Yair Rodriguez Looks to Become UFC’s First Superstar from Mexico!
On Sunday afternoon, Rodriguez gets his chance when he faces BJ Penn in a featherweight bout in the MAIN event of UFC Fight Night 103 in Phoenix.
As a child growing up in Parral, Mexico, Yair Rodriguez watched MMA videos with his brother and cousin.
When Rodriguez was 17, he and his mother were walking in Parral’s downtown and noticed an MMA gym had opened. Soon, Rodriguez was spending hours each day there, working out and learning about the techniques his idols had used.
Now, seven years later, Rodriguez has emerged as one of the UFC’s most promising prospects. Since turning professional four days after his 19th birthday, Rodriguez has gone 9-1. His only defeat occurred in December 2012 during an MMA event in Mexico where he lost to Luis Roberto Herrera by knockout in the first round.
In 2014, he joined the UFC after winning the featherweight division of The Ultimate Fighter: Latin America.
Since then, Rodriguez has proved he’s a legitimate fighter and caught the attention of fans, fellow competitors and UFC executives. With a 5-0 record in the UFC, a clean-cut image and multicultural appeal, he’s viewed as someone who could eventually headline pay-per-views and become one of the sport’s biggest draws.
On Sunday night, Rodriguez gets his chance when he faces BJ Penn in a featherweight bout in the main event of UFC Fight Night 103 in Phoenix.
Penn, known as The Prodigy, hasn’t fought since July 2014, hasn’t won since 2010 and has lost his last three fights.
Still, Rodriguez said he isn’t overlooking Penn, 38, a UFC Hall of Famer who made his professional MMA debut when Rodriguez was nine. Penn is one of only three fighters to win UFC titles in two divisions. Rodriguez hopes to someday accomplish what Penn has achieved during his career. More than that, he wants to surpass Penn in becoming a global ambassador.
In 2013, Rodriguez attended tryouts that the UFC held at the Renzo Gracie Academy in Mexico City, around 800 miles from his hometown. The UFC at the time had some successful Mexican-American performers such as heavyweight champion Cain Velasquez and lightweight contender Tony Ferguson, but it had a dearth of fighters from Mexico.
“It was very important for us to have a born and raised Mexican be successful,” said Joe Carr, UFC’s head of international operations.
The initiative was part of the organization’s focus on scouting for talent in the region and expanding beyond its traditional hotbeds. UFC matchmaker Sean Shelby showed up and watched more than 100 fighters compete for a spot in a Latin America development program, which veteran MMA trainers Greg Jackson and Mike Winkeljohn would run in Albuquerque, New Mexico.
“I used to think that to get into UFC was a dream, just a dream that would never come true,” Rodriguez said.
“My father told me, ‘Nothing is impossible, and you can do whatever you want. You just have to work hard,’ and stuff like that. I keep working hard until I have that opportunity. Since then, I’ve been holding to that chat. I don’t want to let it go.”
After impressing the UFC brass, Rodriguez was among about a dozen fighters who were asked to participate in the program. For the next year, he mostly worked with trainer Mike Valle, who grew up in Matamoros, Mexico, on the Texas/Mexico border and speaks fluent Spanish.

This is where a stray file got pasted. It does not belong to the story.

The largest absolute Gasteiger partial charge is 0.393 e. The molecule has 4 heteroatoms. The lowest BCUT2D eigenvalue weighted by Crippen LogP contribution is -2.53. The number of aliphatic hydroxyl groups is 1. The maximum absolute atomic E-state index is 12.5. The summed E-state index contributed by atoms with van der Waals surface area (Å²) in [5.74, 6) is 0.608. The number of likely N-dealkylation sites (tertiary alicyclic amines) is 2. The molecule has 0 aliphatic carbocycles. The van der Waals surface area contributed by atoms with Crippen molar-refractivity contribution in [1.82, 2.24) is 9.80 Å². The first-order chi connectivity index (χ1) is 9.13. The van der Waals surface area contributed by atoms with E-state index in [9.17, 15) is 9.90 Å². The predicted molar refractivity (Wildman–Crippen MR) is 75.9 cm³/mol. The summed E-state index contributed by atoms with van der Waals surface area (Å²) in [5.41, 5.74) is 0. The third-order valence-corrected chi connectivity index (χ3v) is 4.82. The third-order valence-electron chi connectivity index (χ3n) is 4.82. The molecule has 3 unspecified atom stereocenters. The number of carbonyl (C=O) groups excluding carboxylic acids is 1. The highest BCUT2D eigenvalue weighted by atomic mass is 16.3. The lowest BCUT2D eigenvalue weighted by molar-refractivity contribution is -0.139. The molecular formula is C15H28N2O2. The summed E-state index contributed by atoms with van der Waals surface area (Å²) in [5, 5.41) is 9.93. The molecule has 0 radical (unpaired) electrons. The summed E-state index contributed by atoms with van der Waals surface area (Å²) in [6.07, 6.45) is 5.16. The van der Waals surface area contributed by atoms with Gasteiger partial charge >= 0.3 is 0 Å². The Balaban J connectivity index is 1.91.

Valle was into muay thai as a kid and then learned kickboxing and MMA. In the mid-2000s, he began training current UFC bantamweight Erik “Goyito” Perez. Valle attended a seminar that Jackson gave in Mexico, and he and Perez later decided to move to New Mexico, where they worked with Jackson and others in his gym. Valle also helped train former female MMA star Gina Carano, whom he knew through kickboxing.
Valle saw early on that Rodriguez had the most promise and talent of any of the Latin American fighters.
Rodriguez just needed to believe he belonged with veterans who also trained in Jackson and Winkeljohn’s famous gym.
“Sometimes he would spar Cowboy [veteran UFC fighter Donald Cerrone] or he would spar somebody and say, ‘Oh, man, they let me, they let me hit them,’” Valle said. “I was like, ‘No, dude. They’re not letting you hit them. You are hitting them.’ It was just a process for him to start believing in himself, to start noticing, ‘Hey, man, I’m that good.’”
When Rodriguez was cast in the first season of The Ultimate Fighter: Latin America, he had already trained with Valle for a year and gained confidence. During the series, Rodriguez was part of a team that Velasquez coached.
Rodriguez won his first two fights of the competition via submission and TKO to advance to the final, which took place at UFC 180 in November 2014. That night, Rodriguez defeated Leonardo Morales via unanimous decision. Afterward, he shook hands with UFC President Dana White, who presented him with a trophy for the victory. He then gave an interview to announcer Joe Rogan in Spanish, telling the crowd he appreciated them coming and that he hadn’t fought his best.
Around the same time, Rodriguez moved to the suburbs of Chicago, where he began working full time with Valle and Israel Martinez, the head wrestling coach at the Jackson-Winkeljohn gym. Martinez has trained Jon Jones, Holly Holm and a host of other UFC stars.
In 2015, Rodriguez won two fights, both via decision.
Last April, he faced Andre Fili on the main card of UFC 197. During the second round, Rodriguez unleashed a flying kick to the head that knocked Fili out and caught the attention of MMA diehards. Rodriguez shared Performance of the Night honors with flyweight champion Demetrious Johnson and won a $50,000 bonus.